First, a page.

As usual any comments you want to make about any of the choices are more than welcome.

mp3 : Dandy Warhols – Primary
mp3 : Vaccines – The Winner Takes It All
mp3 : Carter USM – Down In The Tube Station At Midnight
mp3 : Radiohead – Nobody Does It Better
mp3 : Interpol – Specialist
mp3 : Lemonheads – How Will I Know?
mp3 : Saint Etienne – Only Love Can Break Your Heart (A Mix of Two Halves)
mp3 : Flaming Lips – Can’t Get You Out Of My Head
mp3 : Isobel Campbell & Mark Lanegan – Black Mountain
mp3 : Glamorous Hooligan – Stoned Island Estate
mp3 : Concretes – Miss You



i_could_be_happy The huge success of Happy Birthday was more than maintained with the fourth single from Altered Images. I Could Be Happy, a brand new song, was almost like a nursery rhyme in its structure as Clare reels off three unrelated things that make her feel good about life – climbing a tall tree, heading over the sea to Skye or going for a lengthy dip in the River Nile.

But it turns out that she doesn’t want to do any of these things just for any sheer unadulterated joy; nope, these are all on her radar to let her bring a relationship to an end. It was, tune wise, also just about the simplest thing they had written and recorded so far and, thanks to a very crisp and clear production from Martin Rushent, it was unashamedly pop in its approach and style with the aim of getting regular radio play.

It was a record that had the feel and sound of a summer record and yet it was released in the depths of winter at the beginning of December 1981 at a time when the big hit single was still riding high in the charts. None of this mattered as I Could Be Happy proved to be every bit as enduring, spending twelve weeks in the charts including nine successive weeks in the Top 30, helped no doubt by some Top of the Pops appearances in which viewers could not have done anything other than be enchanted by Claire.  The single was released in 7″ and 12″ form.


mp3 : Altered Images – I Could Be Happy

mp3 : Altered Images – Insects

As I mentioned the other week in the Saturday series, I’m a huge fan of Insects which is one of their most enduring songs; and depsite being one of their most ‘Banshees by numbers’ efforts it was Rushent and not Severin who was in the producer’s chair.


mp3 : Altered Images – I Could Be Happy (extended)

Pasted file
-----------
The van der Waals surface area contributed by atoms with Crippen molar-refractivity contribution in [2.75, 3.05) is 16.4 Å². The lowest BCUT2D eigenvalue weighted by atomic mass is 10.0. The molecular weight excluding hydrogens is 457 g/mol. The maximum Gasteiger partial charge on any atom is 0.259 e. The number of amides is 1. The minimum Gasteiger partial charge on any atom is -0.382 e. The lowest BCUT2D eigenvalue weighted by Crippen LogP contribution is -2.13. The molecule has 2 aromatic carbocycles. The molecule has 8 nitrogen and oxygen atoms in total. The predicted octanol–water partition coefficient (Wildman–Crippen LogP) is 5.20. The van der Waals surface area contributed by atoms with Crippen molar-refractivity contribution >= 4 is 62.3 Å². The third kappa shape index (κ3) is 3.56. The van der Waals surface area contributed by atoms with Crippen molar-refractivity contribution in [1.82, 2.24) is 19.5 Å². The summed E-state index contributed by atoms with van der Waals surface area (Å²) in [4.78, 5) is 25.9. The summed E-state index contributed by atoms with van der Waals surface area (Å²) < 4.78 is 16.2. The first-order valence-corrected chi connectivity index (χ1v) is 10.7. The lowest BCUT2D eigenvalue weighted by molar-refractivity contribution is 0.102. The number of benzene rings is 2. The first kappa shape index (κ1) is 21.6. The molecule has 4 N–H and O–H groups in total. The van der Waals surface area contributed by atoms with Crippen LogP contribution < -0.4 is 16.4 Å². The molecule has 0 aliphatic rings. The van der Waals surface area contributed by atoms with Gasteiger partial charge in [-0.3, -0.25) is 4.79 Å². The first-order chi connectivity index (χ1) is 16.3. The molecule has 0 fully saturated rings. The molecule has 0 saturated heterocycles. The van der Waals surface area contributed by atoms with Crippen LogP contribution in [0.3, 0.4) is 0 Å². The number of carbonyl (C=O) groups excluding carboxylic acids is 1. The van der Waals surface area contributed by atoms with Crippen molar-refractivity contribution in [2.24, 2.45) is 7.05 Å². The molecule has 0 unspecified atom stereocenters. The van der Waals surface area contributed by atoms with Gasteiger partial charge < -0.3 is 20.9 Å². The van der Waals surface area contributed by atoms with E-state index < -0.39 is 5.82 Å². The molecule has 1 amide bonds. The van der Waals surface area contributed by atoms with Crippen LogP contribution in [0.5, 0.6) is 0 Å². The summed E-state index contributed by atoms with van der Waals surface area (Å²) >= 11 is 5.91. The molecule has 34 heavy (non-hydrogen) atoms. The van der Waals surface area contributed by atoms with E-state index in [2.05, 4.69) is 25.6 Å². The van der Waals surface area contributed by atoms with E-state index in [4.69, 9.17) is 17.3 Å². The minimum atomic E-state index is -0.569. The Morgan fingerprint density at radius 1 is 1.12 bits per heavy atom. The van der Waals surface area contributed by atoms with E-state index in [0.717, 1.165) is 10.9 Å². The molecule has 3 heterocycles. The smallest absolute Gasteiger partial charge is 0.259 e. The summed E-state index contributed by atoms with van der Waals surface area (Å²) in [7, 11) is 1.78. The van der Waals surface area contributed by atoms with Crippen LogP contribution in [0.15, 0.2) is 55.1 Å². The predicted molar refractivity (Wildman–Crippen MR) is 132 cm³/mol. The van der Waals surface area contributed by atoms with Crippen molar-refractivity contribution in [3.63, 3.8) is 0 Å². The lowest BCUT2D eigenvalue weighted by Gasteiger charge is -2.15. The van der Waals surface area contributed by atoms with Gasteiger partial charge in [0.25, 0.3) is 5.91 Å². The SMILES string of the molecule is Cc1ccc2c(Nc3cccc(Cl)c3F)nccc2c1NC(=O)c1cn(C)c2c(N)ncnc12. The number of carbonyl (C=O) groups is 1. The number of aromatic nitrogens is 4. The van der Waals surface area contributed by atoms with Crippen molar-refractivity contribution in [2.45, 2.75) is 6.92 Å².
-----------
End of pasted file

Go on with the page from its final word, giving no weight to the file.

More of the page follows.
mp3 : Altered Images – Disco Pop Stars

The use of 12″ vinyl to offer extended and remixed versions of the three minute pop single was becoming increasingly popular around this time. More often than not the extended versions didn’t work all that well and seemed to take aWay from the radio friendly versions – the likes of Soft Cell were very much an exception as they managed somehow to turn the 12″ single into an art form. Altered Images weren’t the worst offenders though and the 12″ of I Could Be Happy is bearable.

The bonus track on the 12″ made me laugh out loud at the time and still does. It’s a band re-production of the sinister flop debut single but in a way that makes it instantly disposable. And it’s not been down in any shape or form that would see it put on the turntables of any discotheque that I can think of.

Oh and I’d like to dedicate today’s post to Carlo Zanotti. Many thanks for your kind words of encouragement and appreciation the other night at the Belle & Sebastian post-gig bash at The Admiral.



Another quality and imaginative contribution from S-WC.

In a few weeks’ time Mrs S-WC, Princess S-WC and I are heading off to Copenhagen for a few days to celebrate my 40th birthday. I’m not that fussed about being 40, its just another year after all but last night Mrs S-WC dropped the surprise trip on me and now I am really looking forward to going to Denmark and celebrating my 40th in a place that I’ve never been to there before. I have read nothing but good reviews of the place and Copenhagen is supposed to be one of the most child friendly cities on the planet. It also happens to be the home of one of the best music scenes on the planet and all the time I spent endlessly waffling on about the ‘Danish Scene’ appears not to have been wasted. She was pretending to be completely uninterested, how do women do that?

So let’s rewind back to 2011 and if like me you are in anyway interested in indie rock then you would have probably stumbled across New Brigade the debut LP by four Copenhagen teenagers called Iceage. This record singlehandedly put Danish indie rock on the map. ‘New Brigade’ also introduced Iceage to a wider world and in my opinion it is nearly a perfect record, 24 minutes of wailing, bromance and gothic charm, the Guardian described it as ‘A yobbish Joy Division’ and they are spot on, as usual.

mp3 : Iceage – White Rune

The immediate problem is that nearly every band that came out of Denmark was labelled the ‘new Iceage’and record companies fell over themselves to ‘find them’. Over in Denmark though, the best bands in Iceage’s circle such as Lower and Sexdrome, made such bleak and brutal rock that they had almost no visible commercial value, well not to the UK and US Markets at least. All Lower want to do is destroy your eardrums, I mean, they are fantastically brutal but they are not Iceage Mark 2.

mp3 : Lower – Craver

Let’s come back to 2015, and an awful lot has changed, Denmark is blooming and nearly every week there is a new band from Denmark that is generating a buzz of hype. This weeks thing are Yung, they hail from Aarhus the (I think) second biggest city in Denmark. Their debut record Alter has shown that not all bands from Denmark have to sound like Iceage.  ‘Alter’ is jangly indie pop with just a dash of spikiness thrown in. In the last couple of years noir-ish Danish TV programmes have been all the rage and Yung appear to have tapped into that with the video for lead track Nobody Cares – they basically mess around on cold looking dock and we half expect a lady in a knitted jumper to start investigating.